I set aside some of the cauliflower for the kids’ lunches today and decided to put the grain mix to use again and make up some little patties. I also have a giant bag of ground flax seed from Costco that I have finally found a use for – another impulse purchase – as an egg substitute in baked goods and other savoury foods. My kids are usually open to eating almost anything but have been turning their noses up at fish so adding some flax to their diets seemed like a good idea in order to insure they are getting enough Omega3s.  I decided to use the ground flax in the patties and set up a couple of tablespoons of it with some water (1Tbsp:3Tbsp ratio of ground seeds to water for each egg) to thicken while I chopped up the cauliflower. Once the flax looked like it had set up, I added the cauliflower, some grains, a finely diced small red onion, a couple of cloves of garlic and some cumin and smoked salt. I scooped out and formed little patties and cooked them in a pan with some oil and popped them into the kids’ lunch boxes.  I have made similar patties with eggs and parmesan cheese added in too and they turned out well too.

The patties were packed with some sugar snap peas, slices of carrot, cherry tomatoes, kiwi and some dehydrated strawberries. I tossed in a few little bunny crackers for a treat.

My own lunch will probably end up being a kale salad with the grain mix and chopped veggies from the box. What did we ever do before this grain mix?!

FIT TIP OF THE DAY 100 butt squeezes (lie on your back, bend your knees, lift your butt off the ground & squeeze, drop butt and repeat). Questions about the FIT TIP? Barb Rosenberg, fitness expert and personal trainer, welcomes your email –

Inspired by Vietnam and my CSA box

carrot daikon preservesWe got a bunch of daikon radishes and carrots in our CSA share this week and after a quick meal at a little Vietnamese restaurant I was inspired!  The dishes we had at the restaurant were garnished with little matchsticks of sweet and sour pickled carrots and daikon radish. They add a bright punch of flavour to every bite and when I got home I immediately googled to find a recipe to replicate them.

We took a canning and preserving workshop a few weeks ago and while it was underwhelming (the hands on component of the class required us to put a lid on a jar – that was it!), it did run through the basics and has had me thinking of how to prolong our enjoyment of the amazing produce we are consuming now.  I usually freeze bags of local August peaches that I have pitted and skinned and roast a bushel of summer tomatoes and freeze them so that we can be reminded of the warmth of July and August during the depths of winter but now that I can can, there is a great deal more that we can eat to get us through to spring.

Since botulism is no fun, I followed the recipe and steps exactly as they were set out.  The brine for this recipe is made from vinegar, sugar, salt, ginger, coriander seeds, peppercorns and some pepper flakes.  The resulting carrots and radish slices are sweet, spicy and tangy. The flavour is more complex that the ones at the Vietnamese restaurant but I think this will make them more versatile when we eat them in the snowy months to come.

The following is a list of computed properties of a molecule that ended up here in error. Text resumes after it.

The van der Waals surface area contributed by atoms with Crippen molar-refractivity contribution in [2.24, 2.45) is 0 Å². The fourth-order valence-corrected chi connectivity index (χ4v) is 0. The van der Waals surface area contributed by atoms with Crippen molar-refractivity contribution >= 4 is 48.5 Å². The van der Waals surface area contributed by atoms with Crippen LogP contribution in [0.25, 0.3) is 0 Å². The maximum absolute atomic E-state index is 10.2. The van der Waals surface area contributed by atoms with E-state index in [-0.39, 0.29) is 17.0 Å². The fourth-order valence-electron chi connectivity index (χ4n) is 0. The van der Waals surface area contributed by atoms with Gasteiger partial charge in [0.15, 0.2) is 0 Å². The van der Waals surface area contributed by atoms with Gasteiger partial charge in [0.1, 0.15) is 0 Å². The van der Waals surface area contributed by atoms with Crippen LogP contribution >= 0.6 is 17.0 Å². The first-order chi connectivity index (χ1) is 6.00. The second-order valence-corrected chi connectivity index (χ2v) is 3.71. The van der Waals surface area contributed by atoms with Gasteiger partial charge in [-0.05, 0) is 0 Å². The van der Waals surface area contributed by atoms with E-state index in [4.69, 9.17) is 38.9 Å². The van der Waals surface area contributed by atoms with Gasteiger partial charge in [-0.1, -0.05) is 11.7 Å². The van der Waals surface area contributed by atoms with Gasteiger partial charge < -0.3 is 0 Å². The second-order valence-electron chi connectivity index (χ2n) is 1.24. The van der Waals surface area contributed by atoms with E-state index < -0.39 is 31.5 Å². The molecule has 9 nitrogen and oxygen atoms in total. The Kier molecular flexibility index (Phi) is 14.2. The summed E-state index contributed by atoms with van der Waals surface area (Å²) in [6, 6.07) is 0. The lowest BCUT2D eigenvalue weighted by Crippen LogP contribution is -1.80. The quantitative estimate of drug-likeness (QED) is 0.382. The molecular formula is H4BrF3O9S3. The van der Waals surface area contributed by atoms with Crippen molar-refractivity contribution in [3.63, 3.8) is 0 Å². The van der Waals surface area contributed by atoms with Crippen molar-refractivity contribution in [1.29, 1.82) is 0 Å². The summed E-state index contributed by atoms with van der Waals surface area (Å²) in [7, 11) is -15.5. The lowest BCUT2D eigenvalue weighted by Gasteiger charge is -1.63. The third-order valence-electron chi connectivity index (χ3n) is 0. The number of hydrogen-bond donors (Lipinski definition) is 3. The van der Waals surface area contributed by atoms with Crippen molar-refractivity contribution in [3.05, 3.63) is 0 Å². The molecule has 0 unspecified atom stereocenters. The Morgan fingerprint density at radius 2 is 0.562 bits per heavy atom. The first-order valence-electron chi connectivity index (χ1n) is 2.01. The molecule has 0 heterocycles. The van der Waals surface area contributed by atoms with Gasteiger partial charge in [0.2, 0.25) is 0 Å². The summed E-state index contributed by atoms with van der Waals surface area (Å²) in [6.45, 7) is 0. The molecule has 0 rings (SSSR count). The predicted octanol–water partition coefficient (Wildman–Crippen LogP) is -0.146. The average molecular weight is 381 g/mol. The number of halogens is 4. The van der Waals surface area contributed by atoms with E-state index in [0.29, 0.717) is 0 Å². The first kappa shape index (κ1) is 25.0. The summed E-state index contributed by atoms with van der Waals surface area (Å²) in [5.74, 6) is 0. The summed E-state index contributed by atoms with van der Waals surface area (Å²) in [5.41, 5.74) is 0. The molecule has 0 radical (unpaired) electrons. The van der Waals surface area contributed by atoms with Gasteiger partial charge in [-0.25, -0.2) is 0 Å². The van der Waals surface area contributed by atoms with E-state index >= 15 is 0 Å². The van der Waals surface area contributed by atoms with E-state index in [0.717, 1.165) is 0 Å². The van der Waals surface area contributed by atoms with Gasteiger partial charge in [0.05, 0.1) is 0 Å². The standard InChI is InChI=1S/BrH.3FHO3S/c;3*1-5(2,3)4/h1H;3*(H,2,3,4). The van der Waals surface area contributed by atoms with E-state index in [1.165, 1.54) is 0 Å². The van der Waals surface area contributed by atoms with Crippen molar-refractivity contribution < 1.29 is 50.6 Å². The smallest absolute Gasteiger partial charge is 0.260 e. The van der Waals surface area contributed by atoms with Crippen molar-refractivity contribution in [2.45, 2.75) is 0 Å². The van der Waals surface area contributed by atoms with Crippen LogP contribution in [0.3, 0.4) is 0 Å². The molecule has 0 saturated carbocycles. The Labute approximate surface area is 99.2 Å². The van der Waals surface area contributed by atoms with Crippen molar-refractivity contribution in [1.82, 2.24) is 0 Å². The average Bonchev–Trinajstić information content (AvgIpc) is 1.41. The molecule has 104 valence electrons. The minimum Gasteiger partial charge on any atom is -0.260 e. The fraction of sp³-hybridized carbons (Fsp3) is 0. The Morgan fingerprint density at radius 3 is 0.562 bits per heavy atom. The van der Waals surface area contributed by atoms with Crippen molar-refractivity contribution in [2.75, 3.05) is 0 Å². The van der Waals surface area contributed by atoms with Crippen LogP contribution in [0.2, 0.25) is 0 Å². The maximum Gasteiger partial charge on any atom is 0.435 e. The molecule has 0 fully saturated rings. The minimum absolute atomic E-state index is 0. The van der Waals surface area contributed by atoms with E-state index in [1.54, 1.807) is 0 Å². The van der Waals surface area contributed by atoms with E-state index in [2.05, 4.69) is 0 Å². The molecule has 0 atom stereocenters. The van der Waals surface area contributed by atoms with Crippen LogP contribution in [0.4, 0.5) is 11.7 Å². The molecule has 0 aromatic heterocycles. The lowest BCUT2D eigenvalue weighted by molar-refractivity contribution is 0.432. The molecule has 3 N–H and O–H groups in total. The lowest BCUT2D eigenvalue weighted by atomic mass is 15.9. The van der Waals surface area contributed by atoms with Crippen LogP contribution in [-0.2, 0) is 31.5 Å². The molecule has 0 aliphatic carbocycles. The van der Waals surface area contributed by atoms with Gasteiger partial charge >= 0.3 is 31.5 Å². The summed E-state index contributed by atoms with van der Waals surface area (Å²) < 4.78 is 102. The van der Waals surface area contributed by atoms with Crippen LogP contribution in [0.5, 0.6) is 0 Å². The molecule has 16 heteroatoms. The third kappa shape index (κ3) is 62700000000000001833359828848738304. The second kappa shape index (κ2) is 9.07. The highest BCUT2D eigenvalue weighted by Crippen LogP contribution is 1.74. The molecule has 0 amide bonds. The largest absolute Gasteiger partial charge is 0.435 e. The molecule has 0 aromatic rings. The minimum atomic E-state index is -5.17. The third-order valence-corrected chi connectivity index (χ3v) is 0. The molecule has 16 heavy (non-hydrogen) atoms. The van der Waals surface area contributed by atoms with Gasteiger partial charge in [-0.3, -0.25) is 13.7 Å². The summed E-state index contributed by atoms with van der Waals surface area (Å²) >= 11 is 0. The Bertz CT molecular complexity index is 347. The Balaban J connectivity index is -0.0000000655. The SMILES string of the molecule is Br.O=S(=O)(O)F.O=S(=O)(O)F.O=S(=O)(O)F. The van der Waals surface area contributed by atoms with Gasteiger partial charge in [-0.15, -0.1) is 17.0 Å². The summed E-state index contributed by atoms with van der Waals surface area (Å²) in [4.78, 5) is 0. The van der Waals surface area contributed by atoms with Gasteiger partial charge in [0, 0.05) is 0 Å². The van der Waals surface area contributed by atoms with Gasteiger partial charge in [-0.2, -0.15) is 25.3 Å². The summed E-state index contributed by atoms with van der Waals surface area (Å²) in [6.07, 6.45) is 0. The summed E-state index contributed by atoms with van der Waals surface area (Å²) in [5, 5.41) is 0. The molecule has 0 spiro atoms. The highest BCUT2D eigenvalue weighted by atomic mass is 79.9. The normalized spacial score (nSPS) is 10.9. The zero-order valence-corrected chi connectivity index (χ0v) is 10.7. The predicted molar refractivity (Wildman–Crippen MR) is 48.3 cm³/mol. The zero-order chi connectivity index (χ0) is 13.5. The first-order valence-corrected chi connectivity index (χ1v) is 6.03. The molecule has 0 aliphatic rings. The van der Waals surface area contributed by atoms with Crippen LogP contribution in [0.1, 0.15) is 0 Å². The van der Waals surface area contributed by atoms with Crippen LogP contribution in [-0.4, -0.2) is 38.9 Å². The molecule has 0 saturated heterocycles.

I have a bag of beets from my share from a couple of weeks ago that is destined for some jars next!

Day 49 of 196: Hot tiffin lunch

lunch 49We had a busy weekend  – all wonderful things fortunately – but that left me making lunch this morning before school. I prefer to make lunch at the same time as I make dinner to save me cleaning up twice and also to simplify mornings which are busy enough as it. The upside of making lunch in the morning is that I can make the kids hot food and they welcome this as the weather is cooling off.

We picked up a couple of tiffins in Little India last summer.  I had one that my older daughter used in nursery school for her snack, but it is small and I now have two children so we went out there for lunch and to do some shopping. I was thrilled to find insulated lunch boxes that the seller assured me would keep food hot for hours and that were under $20 a piece.  The tiffins are not water-tight, so I cannot send liquid in them, but they are perfect for pasta and things along those lines that are not wet.

Since I was making lunch while packing swimming clothes, school bags, making breakfast and getting myself ready, it is a pretty simple meal. I boiled some pasta and tossed a handful of frozen edamame into the boiling water for the last couple of minutes to cook. I drained it, and tossed it with some pesto and split this between the two kids boxes. I packed the other tiffin section with some cut up fruit and packed both up with a fork (I forget cutlery all the time!!).  The kids were thrilled with this lunch but I will go back to my regular routine of making dinner and lunches again today.

Day 48: Snow in the forecast, soup for lunch

lunch 48Snow  – very light flurries, not the stuff that will stick around for weeks and weeks – is forecast and there is a chill in the air. Unless it is very cold or very icy, the kids will head outdoors to play three times a day. A hot bowl of soup is the perfect way to warm up their little bodies before heading out so that they have lots of energy to swing on the monkey bars and to keep warm.

I had my winter tires put on my car today which ended up taking up the entire afternoon and while I got some work done at the coffee place down the street, it didn’t leave me with much time to get organized for dinner. There is a terrific Lebanese supermarket near the tire place that I ran into before getting my girls from school.  I picked up a jar of their lentil soup, some dips, stuffed vine leaves and some warm fresh pita for dinner and school lunches.  I cannot send the dips to school since they all have tahini in them, but they were a tasty after school snack and nice condiment for dinner.

For lunch, I packed the kids bottles of hot soup.  I am a big fan of the s’well insulated bottles – they keep hot stuff very hot and cold stuff nice and cold.  This makes them perfect for both smoothies and soup depending up on the day. I have learned from experience, that hot food doesn’t cool off at all, so that when I heat up soup, it has to be to a temperature that is comfortable for consumption.  The kids use the big dipper container that came with their lunch boxes to eat the soup and so I usually put whatever garnishes the soup in there. In this case, I tossed in a wedge of lemon and some mint.  Along with the soup, I packed some vine leaves stuffed with rice (and more lemon), some little wedges of socca that was leftover from the night before and a container of garlic sauce to dip it in. Finally, they have a selection of wonderful and exotic fruit – rambutan and goldenberries – from our Chinatown outing earlier in the week.  A few little chocolate wafers rounds out this cold day lunch!